Preview - Fresh Multi-Year Lows Expected for Permits, Housing Starts

Tuesday marks the busiest economic calendar day for this traditionally less volatile pre-Thanksgiving US holiday week. In addition to detailed minutes of the last FOMC decision, where a less dovish than previously expected statement has likely signalled the Fed on hold for the rest of 2007, a fresh set of numbers assessing housing activity in the month of October will be released. Markets are anticipating 1.17 million in housing starts and 1.20 million building permits, both below September's 1.19 million and 1.26 million figures respectively.

The forward looking nature of these numbers make them particularly crucial with investors looking for a bottom in the housing downturn. Housing starts measure the number of residential units on which construction has commenced, while building permits are required in some parts of the country to break ground, thereby generally leading the starts as the two measures trend together (attached chart).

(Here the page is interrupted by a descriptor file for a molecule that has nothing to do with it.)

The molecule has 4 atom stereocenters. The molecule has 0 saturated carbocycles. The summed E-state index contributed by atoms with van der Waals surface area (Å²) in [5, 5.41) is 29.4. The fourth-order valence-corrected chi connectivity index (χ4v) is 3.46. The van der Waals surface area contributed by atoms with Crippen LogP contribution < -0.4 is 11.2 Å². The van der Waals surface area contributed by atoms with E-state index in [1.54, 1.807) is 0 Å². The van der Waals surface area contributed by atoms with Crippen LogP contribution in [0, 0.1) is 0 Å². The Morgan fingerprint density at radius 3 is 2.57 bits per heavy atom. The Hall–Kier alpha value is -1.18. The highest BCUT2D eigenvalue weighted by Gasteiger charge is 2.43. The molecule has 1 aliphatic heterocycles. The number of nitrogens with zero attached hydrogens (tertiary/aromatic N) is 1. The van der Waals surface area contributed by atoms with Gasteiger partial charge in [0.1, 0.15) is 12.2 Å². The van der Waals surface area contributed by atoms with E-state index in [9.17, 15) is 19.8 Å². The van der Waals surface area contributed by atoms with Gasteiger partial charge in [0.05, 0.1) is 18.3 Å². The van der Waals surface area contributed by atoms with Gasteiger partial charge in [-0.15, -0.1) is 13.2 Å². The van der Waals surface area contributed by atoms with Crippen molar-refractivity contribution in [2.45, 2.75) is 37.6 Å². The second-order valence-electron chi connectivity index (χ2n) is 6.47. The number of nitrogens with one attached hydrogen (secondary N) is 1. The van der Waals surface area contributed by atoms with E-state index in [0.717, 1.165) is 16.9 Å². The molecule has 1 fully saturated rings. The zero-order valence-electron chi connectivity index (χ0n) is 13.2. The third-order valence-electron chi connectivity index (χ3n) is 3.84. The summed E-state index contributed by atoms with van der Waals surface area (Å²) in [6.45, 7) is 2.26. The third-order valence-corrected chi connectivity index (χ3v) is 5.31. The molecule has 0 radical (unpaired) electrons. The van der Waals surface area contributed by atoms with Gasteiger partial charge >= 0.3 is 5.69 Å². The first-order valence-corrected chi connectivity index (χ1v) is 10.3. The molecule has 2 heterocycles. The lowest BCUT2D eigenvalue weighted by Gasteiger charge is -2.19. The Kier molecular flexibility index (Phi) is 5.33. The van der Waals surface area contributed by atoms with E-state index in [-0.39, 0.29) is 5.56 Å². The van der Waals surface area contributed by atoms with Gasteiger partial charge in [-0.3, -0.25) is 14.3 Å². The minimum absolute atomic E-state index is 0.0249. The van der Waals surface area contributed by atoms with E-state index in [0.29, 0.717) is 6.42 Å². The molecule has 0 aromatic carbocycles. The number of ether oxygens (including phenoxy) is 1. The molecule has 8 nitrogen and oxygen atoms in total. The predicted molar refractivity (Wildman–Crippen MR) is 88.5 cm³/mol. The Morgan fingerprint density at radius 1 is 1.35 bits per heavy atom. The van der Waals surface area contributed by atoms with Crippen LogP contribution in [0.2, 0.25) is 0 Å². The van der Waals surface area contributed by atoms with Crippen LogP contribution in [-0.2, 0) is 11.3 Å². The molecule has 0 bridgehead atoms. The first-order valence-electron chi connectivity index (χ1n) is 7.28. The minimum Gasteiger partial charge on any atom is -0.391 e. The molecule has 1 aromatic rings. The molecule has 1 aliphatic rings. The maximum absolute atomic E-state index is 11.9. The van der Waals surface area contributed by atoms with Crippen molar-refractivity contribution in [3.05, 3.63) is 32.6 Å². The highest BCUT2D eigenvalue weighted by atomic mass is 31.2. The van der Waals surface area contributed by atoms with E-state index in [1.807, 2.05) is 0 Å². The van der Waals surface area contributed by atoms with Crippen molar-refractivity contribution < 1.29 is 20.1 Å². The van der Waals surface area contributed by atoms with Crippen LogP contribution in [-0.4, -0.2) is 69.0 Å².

At this juncture, there is little doubt left that the overall economy in 2007 has been marred by a severe housing recession. However, there are some encouraging signs suggesting that the pace of deterioration in housing activity may be slowing. Housing Market Index released today suggested a pause to a freefall, with this month's figure on par with that of last month. Additionally, pending home sales data for September released just last week unexpectedly ticked higher. Moreover, in spite of a drop in existing home sales for that month, new home sales saw an improvement from August. And whereas any rise in this traditionally volatile figure has recently been accompanied by an average price decrease, September's rebound was also accompanied by a jump in selling price.

Taking these factors into consideration, a rebound in both permits and starts would not be entirely surprising. In turn, this could diminish the likelihood of a December 11th Fed rate cut that has by now been fully priced in by Fed funds futures in spite of last week's hawkish Fed speak, taking the dollar higher.

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